But apart from the capacity/density boost and changes to potential capacity configurations, there is no performance increase. There is, in fact, a slight slowing in latency terms despite the change of flash drives.
The FlashSystem 900 succeeds the existing 840 all-flash array. It uses Micron-made “IBM enhanced” MLC flash drives in hot-swappable so-called Microlatency Modules that come in 1.2TB, 2.9TB and 5.7TB capacities to provide a maximum of just under 58TB in 2U. The 840 only allowed for increases of 4TB of flash at a time.
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IBM rates IOPS at 1.1 million for reads and 600,000 for writes, a figure unchanged from the 840. However, latency is increased from 135 microseconds in the 840 to 155 microseconds in the 900. IBM’s FlashCore architecture distributes RAM around the Microlatency Modules instead of only having it at controller level.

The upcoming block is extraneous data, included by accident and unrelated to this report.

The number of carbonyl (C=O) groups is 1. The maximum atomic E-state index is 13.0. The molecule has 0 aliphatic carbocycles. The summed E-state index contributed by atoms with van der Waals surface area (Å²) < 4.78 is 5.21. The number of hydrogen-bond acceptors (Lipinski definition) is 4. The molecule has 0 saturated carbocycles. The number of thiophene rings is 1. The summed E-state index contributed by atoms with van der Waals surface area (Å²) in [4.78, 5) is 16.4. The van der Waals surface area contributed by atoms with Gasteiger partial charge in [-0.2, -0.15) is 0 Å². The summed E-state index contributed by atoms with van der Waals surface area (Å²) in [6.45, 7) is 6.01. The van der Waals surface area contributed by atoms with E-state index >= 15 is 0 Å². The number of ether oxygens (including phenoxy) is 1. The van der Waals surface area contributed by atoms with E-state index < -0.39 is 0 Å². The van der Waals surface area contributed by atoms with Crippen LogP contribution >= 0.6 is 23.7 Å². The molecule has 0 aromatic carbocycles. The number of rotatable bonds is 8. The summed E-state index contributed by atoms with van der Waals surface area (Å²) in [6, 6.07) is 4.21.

Connectivity is 8Gbps and 16Gbps Fibre Channel, 40Gbps Infiniband and 10Gbps Ethernet.
In its publicity, IBM explicitly acknowledged the competition with claims that the FlashSystem 900 is “up to four times better capacity in less rack space than EMC XtremIO flash technology”.
IBM FlashSystem V9000 is essentially similar to the FlashSystem 900, but with IBM’s SVC storage virtualisation hardware added. This allows for up to 32PB of external storage to be managed from the V9000. Internally, the V9000 can house from 2TB to 456TB of capacity in the same MLC flash modules as the 900.
IBM introduced the 840 and V840 about a year ago. They were the first flash arrays designed by IBM following the company’s acquisition of Texas Memory Systems.